Cousins are Important

Last night we got together with the cousins on Andrew’s side of the family. We enjoyed a collection of food of magnificent proportions that grew as each carload arrived through the front door to make their contribution. The stars of the night were Uncle Neil’s lamb chops, Sister Sarah’s scalloped potatoes, Cousin Megan’s roasted pumpkin and pinenut salad, Auntie Jan’s brown rice medley and Nana’s  homemade lemon merangue pie.

We gathered around the table with sisters and cousins and aunties and uncles and nanas. We talked about what we have done since we were last together and some of the heartbreak. We talked about cats, dogs and chickens, a common theme among Andrew’s relations. We talked of nothing mind-blowing or world-changing. We joined with people we were stuck with. People connected by blood and marriage. We did not choose to be related but we chose to be at the table together.

Outside, in the back garden, was the next generation of cousins. Why outside? Because they chose it. After 5 minutes of “Bohemian Rhapsody” being sung at full volume by cousins of mixed musical ability, we understood why it was good they were outside and wondered what the neighbours must be thinking.

Cousins are important.

Most of the cousins, from last night, will be joining us for our family outing to the Perth Zoo. Once it was all decided and the meeting place and time were set they must have remembered that they forgot to invite the parents.

I am sure they will have a great time.

You know, cousins are a big part of why we took this flying part of our trip. Our kids had cousins they have not met. That should not be.

Cousins are important.

The biggest heartache of last night was talk of one of the cousins who married a woman who has severed ties with the family. A nana that will never see her grandchildren. Cousins that will never meet

Cousins are important.

I was closest to my cousin, Terre. Her parents had split up and she was making life difficult for Aunt Fran. Terre came to live with us in high school where my mom snapped her into shape. Anyone who knows my mom can effortlessly imagine this, I am sure. I am so glad that Terre came to live with us for those years. It has been so nice to see her grow from troubled teen, to beautiful young woman, faithful wife and doting mother.

My cousin, Terre, died of cancer last night. I was woken up by a tap on the shoulder from an unknown source at the moment of her death.

She is survived by her husband Mitch, together for 29 years, her  boyscout son, John, and she just missed her daughter, Ruby, becoming a teenager.

Cousins are important.


Squatter and Kermit

Have discovered a traditional Australian game that we love. Jules introduced it to us. It is called “Squatter”. It is a game about sheep farming that replaces the american optimism with lots of doom, despair and misery. They say it is “realistic”. I guess it would be with footrot, broken fences and  almost continuous drought. We do love it though. The game ends when one player gets their sheep to irrigated land and fully stocks the pens.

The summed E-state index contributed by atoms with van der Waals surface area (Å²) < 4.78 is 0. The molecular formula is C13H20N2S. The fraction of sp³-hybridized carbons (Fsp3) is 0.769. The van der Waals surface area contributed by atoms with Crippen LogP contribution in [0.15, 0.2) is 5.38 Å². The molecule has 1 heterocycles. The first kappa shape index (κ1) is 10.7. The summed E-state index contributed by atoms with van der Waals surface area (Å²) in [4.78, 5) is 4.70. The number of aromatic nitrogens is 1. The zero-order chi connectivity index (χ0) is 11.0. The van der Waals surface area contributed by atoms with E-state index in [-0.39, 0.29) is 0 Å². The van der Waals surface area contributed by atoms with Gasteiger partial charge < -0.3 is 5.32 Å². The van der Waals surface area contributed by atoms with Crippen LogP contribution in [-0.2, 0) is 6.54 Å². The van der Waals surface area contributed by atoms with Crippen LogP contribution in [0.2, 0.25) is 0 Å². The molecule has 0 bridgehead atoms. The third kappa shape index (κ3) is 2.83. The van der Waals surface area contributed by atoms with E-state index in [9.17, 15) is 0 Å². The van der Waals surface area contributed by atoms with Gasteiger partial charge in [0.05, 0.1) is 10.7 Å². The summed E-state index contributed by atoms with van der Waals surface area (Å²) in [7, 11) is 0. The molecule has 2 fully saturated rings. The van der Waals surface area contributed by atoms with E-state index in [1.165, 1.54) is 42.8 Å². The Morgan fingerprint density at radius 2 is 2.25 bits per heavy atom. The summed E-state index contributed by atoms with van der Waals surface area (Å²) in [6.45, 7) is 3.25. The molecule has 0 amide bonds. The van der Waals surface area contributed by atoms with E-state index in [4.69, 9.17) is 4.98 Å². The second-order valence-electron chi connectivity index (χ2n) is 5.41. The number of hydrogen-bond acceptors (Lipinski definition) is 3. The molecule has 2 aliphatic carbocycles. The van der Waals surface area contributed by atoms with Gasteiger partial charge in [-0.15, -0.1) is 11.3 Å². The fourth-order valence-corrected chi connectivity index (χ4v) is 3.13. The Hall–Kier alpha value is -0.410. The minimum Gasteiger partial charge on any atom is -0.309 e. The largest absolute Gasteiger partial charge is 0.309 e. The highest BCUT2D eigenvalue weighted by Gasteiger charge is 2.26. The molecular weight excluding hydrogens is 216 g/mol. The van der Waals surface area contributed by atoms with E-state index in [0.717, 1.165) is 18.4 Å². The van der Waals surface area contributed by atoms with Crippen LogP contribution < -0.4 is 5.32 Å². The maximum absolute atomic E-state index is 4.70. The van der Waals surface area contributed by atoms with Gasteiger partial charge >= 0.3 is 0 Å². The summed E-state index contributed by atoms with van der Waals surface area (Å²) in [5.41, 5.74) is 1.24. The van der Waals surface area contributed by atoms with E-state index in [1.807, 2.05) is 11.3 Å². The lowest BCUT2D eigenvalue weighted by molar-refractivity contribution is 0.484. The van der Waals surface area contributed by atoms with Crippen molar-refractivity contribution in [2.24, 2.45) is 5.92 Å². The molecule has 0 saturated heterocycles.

We have also been enjoying all the beautiful birds. There are colourful birds everywhere. Green, yellow, pink, all the colours you are used to seeing only in cages. When we go out for walks the girls will rush to identify the local birds or feathers.

The bird above is named “Kermit”. He is Lisa’s bird. Or she is Oscars personal chef. Who knows. Oscar is wild and he comes to visit several times a day. He announces his arrival with his “squeeky toy song”. He entertains with additional songs and dancing on the bannister. If the food and water are low or if he is wanting an addition to the diet, say, a slice of apple, he squacks until his treat is delivered. Lisa says she used to have a budgie in a cage but found it too sad. She much prefers a wild pet who is free to fly about at will.



We made it to Australia! Sorry took so long to post but I had to wrestle Andrew away from our only living computer long enough to get my photos and write this post : ) I do hope you appreciate all the trials and tribulations I go through for you.

Well, the journey has been long but we did make it in time for Andrew’s mum’s 70th birthday celebration. Yippee!

How happy does Andrew’s mum look. Actually she and Sarah are looking like they have just been posing for a photo shoot as upscale models. Lisa and Andrew seem to be sensible bookends to all the silliness.

Time for the Jones side of the family. Another motley crew that we gladly claim as relatives.

Some highlights of our time in Australia so far.

We were picked up by a large hairy man. Appropriately, he goes by the name “Fuzz” . They have a house completely full of items deemed necessary for big parties. I mean, why have one BBQ when you can have 2 and feed twice as many people. They even have a huge table that fuzz has made extensions for because a sit down meal for 20 just isn’t as much fun as one for 50, or 60, or more. You gotta love that logic.

We played tourists for the day. Took a “Rivecat” (waterbus) to…….

the Sydney Opera House, of course. I mean some tourist things you just gotta do.

Grandad Brian took the kids for a walk in the local cemetary, as you do, and look who they found.

He had friends. Apparently wild kangaroos come in to the cemetary because there is water and green grass to eat.

We have been staying with old friends, Graham and Fleur Blick. They are the much loved parents of Maggie, Cindy and Jules who we have been bumping into all over the world. Graham is here feeding TJs hunger for all things of nature. She is the family expert now.